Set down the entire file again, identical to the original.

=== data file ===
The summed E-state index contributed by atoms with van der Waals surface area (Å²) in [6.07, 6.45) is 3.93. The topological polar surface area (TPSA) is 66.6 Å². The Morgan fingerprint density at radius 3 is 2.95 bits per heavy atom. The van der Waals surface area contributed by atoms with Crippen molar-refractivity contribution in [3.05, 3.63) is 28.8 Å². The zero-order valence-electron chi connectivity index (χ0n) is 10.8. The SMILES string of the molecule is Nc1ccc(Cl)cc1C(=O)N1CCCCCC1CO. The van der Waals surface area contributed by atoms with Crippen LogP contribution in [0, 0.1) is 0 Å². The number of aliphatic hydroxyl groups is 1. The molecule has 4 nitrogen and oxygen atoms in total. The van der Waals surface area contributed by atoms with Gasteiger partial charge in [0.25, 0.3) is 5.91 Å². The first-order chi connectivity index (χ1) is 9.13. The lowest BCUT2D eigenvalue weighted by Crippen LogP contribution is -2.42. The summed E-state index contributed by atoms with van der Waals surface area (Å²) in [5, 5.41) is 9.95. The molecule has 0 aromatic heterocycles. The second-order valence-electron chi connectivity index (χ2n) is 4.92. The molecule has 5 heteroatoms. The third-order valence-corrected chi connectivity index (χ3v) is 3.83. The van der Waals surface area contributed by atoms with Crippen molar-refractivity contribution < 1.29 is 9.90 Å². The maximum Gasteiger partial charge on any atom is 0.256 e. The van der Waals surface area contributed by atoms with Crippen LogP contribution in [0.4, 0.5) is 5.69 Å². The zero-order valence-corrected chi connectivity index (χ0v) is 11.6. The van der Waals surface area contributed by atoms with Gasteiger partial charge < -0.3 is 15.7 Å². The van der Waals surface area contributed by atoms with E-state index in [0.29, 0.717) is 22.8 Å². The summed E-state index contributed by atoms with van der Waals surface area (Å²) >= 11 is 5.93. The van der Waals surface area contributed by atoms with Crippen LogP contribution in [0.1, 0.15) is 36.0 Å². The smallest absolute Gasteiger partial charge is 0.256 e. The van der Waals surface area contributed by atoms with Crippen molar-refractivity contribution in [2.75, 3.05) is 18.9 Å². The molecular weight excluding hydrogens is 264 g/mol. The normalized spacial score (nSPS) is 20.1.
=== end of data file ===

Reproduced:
The summed E-state index contributed by atoms with van der Waals surface area (Å²) in [6.07, 6.45) is 3.93. The topological polar surface area (TPSA) is 66.6 Å². The Morgan fingerprint density at radius 3 is 2.95 bits per heavy atom. The van der Waals surface area contributed by atoms with Crippen molar-refractivity contribution in [3.05, 3.63) is 28.8 Å². The zero-order valence-electron chi connectivity index (χ0n) is 10.8. The SMILES string of the molecule is Nc1ccc(Cl)cc1C(=O)N1CCCCCC1CO. The van der Waals surface area contributed by atoms with Crippen LogP contribution in [0, 0.1) is 0 Å². The number of aliphatic hydroxyl groups is 1. The molecule has 4 nitrogen and oxygen atoms in total. The van der Waals surface area contributed by atoms with Gasteiger partial charge in [0.25, 0.3) is 5.91 Å². The first-order chi connectivity index (χ1) is 9.13. The lowest BCUT2D eigenvalue weighted by Crippen LogP contribution is -2.42. The summed E-state index contributed by atoms with van der Waals surface area (Å²) in [5, 5.41) is 9.95. The molecule has 0 aromatic heterocycles. The second-order valence-electron chi connectivity index (χ2n) is 4.92. The molecule has 5 heteroatoms. The third-order valence-corrected chi connectivity index (χ3v) is 3.83. The van der Waals surface area contributed by atoms with Crippen molar-refractivity contribution < 1.29 is 9.90 Å². The maximum Gasteiger partial charge on any atom is 0.256 e. The van der Waals surface area contributed by atoms with Crippen LogP contribution in [0.4, 0.5) is 5.69 Å². The zero-order valence-corrected chi connectivity index (χ0v) is 11.6. The van der Waals surface area contributed by atoms with Gasteiger partial charge < -0.3 is 15.7 Å². The van der Waals surface area contributed by atoms with E-state index in [0.29, 0.717) is 22.8 Å². The summed E-state index contributed by atoms with van der Waals surface area (Å²) >= 11 is 5.93. The van der Waals surface area contributed by atoms with Crippen LogP contribution in [0.1, 0.15) is 36.0 Å². The smallest absolute Gasteiger partial charge is 0.256 e. The van der Waals surface area contributed by atoms with Crippen molar-refractivity contribution in [2.75, 3.05) is 18.9 Å². The molecular weight excluding hydrogens is 264 g/mol. The normalized spacial score (nSPS) is 20.1.